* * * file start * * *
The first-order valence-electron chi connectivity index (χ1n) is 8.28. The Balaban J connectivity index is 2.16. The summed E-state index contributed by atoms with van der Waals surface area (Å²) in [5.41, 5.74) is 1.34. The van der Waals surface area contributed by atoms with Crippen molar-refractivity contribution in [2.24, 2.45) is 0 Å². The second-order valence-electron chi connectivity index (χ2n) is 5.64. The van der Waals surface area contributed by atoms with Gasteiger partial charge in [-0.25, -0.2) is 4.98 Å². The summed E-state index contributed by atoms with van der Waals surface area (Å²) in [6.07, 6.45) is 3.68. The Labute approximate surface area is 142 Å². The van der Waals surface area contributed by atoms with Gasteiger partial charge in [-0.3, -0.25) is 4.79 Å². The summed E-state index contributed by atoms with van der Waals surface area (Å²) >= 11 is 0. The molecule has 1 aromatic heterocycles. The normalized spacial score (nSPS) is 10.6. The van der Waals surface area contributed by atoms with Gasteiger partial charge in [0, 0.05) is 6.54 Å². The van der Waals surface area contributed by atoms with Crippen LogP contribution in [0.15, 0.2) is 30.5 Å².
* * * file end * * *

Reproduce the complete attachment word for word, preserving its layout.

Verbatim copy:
The first-order valence-electron chi connectivity index (χ1n) is 8.28. The Balaban J connectivity index is 2.16. The summed E-state index contributed by atoms with van der Waals surface area (Å²) in [5.41, 5.74) is 1.34. The van der Waals surface area contributed by atoms with Crippen molar-refractivity contribution in [2.24, 2.45) is 0 Å². The second-order valence-electron chi connectivity index (χ2n) is 5.64. The van der Waals surface area contributed by atoms with Gasteiger partial charge in [-0.25, -0.2) is 4.98 Å². The summed E-state index contributed by atoms with van der Waals surface area (Å²) in [6.07, 6.45) is 3.68. The Labute approximate surface area is 142 Å². The van der Waals surface area contributed by atoms with Gasteiger partial charge in [-0.3, -0.25) is 4.79 Å². The summed E-state index contributed by atoms with van der Waals surface area (Å²) >= 11 is 0. The molecule has 1 aromatic heterocycles. The normalized spacial score (nSPS) is 10.6. The van der Waals surface area contributed by atoms with Gasteiger partial charge in [0, 0.05) is 6.54 Å². The van der Waals surface area contributed by atoms with Crippen LogP contribution in [0.15, 0.2) is 30.5 Å².